La Jolla's Water Deficiency

La Jolla's Water Deficiency

Posted in the Rowland Heights Forum

james marple

San Diego, CA

#1 Jan 15, 2013
Some California cities enjoy an ample supply of pure, cheap water even though they get less rainfall than San Diego. Here we see a constant water crisis, according to their public servants and news reporters. But those folks omit or distort critical truths like that fact that we throw away our rainfall.

La Jolla's situation is a prime example of the absurd planning that self-serving public servants push upon politicians. With 31,000 people in its planning area of 82,000 acres this community's low rainfall equals nearly 2 million gallons per home. Yet residents bathe and swim in expensive but grossly contaminated water from the salty, slimy Colorado River. That water is "safe" according to County and State officials. But they ignore facts and figures of federal agencies that reveal a heavy load of complex chemical compounds of unknown synergistic toxicity that pass through skin.

What would it cost and how long would it take to catch and store enough of an overabundance of rainwater to meet all needs of La Jolla's homes and businesses? Concerned citizens are likely to be amazed at what they can do to protect their family's quality of life if they just do their homework.
james marple

San Diego, CA

#2 Jan 26, 2013
Why should La Jolla residents be concerned about how rainwater is managed? Ten reasons.(There are many more.)

1. to reduce their local and state taxes
2. to reverse constant escalation of their water bills
3. to lower their electric bills
4. to reduce their natural gas cost
5. to keep their homes from sliding downhill
6. to give them pure drinking water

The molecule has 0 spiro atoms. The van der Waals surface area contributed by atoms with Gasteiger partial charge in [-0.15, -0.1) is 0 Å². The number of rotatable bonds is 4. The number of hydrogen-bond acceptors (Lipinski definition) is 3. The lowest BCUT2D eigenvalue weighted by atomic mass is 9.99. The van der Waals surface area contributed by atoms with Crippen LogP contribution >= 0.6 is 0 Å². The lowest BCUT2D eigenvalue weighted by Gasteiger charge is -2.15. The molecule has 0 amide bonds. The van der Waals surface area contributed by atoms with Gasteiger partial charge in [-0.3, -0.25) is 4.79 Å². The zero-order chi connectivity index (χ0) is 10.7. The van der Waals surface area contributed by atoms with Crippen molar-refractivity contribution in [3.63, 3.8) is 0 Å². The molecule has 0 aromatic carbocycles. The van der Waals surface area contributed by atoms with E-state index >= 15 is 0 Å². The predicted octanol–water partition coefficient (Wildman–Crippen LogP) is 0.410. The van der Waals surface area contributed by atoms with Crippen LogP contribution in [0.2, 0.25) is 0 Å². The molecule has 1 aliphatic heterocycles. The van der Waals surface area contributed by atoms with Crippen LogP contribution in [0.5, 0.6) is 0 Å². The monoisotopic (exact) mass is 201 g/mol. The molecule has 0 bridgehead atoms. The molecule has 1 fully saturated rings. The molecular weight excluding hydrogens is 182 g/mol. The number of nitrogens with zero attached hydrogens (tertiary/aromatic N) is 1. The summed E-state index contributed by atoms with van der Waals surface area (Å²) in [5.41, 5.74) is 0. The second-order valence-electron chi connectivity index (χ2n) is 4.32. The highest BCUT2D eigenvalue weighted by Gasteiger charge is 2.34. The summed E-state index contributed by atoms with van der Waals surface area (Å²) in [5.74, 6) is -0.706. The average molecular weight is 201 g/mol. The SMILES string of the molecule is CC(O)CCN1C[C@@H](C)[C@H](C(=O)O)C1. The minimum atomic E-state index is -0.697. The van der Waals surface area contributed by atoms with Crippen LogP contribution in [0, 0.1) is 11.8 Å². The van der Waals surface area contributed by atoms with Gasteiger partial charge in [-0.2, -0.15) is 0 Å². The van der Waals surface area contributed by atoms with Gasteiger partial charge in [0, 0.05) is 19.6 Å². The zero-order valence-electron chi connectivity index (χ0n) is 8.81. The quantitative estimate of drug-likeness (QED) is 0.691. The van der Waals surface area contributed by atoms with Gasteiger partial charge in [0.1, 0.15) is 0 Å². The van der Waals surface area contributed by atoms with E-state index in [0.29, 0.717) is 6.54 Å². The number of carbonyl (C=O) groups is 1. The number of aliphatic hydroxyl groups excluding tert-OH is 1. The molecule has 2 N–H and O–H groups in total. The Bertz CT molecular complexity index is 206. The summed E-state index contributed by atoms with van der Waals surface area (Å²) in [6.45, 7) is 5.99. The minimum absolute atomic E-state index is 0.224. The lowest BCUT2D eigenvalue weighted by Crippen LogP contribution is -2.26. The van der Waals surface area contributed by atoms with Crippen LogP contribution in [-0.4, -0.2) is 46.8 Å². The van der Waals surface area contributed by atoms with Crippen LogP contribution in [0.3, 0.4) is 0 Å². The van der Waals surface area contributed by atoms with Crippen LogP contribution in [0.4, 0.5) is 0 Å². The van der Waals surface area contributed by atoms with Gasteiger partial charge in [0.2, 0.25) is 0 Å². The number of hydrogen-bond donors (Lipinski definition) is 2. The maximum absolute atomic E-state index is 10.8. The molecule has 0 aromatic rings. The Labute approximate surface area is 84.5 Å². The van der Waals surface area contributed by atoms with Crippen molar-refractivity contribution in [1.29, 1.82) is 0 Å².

7. to eliminate their water shortages
8, to end pollution of their beaches
9. to improve their microclimate
10. to preserve their air quality

Of course, each lot and street should have been disigned to guide rainwater to storage, as in Fresno and Phoenix. That was ordered by the 1945 State Legislature. But since past public servants did not make this happen it is now up to voters to choose politicians who will hire managers willing to apply the simple tech that gets the job done

La Jolla residents would benefit hugely from finding out how public servants should comply with State laws that order them to save all stormwater. With this knowledge they will realize the full benefits of smart planning and persuade neighbors to vote wisely, choosing politicians who instruct our public servants properly for a change.
james marple

San Diego, CA

#3 Feb 7, 2013
Big storm due tonite, likely to flood many streets and yards, bring more landslides and cliff collapse.

But that's standard procedure in this community where 10,000 heads of households are too busy or too timid to demand that their politicians manage rainwater intelligently.

Although just one inch of their rainfall could meet all their needs for a year and a half they must depend upon the grossly contaminated water that County officials provide because their community was planned by public servants who did as they were told, not as they knew they should.

So their cliffs are falling, their beaches are polluted and they shower in water carrying complex chemical compounds that pass through their skin to uglify and accelerate aging. It's sad to see these folks suffer just because they don't bother to find out how to fix their broken plumbing.
james marple

San Diego, CA

#4 Feb 19, 2013
After out-of-state trips I have to remind myself to not fili a glass out of a faucet because our water is not fit to drink.

I find this annoying because it is so unnecessary. But i reach for the bottled water anyway because my favorite doctors say this will give me a few more years in which to 'harass' politicians about their failure to manage our superabundant rainwater properly.

Water district wordsmiths claim our tap water is "clean enough" but federal experts have made it clear that river water containing sewage effluent does serious but invisible damage if we drink it or even just shower/swim in it.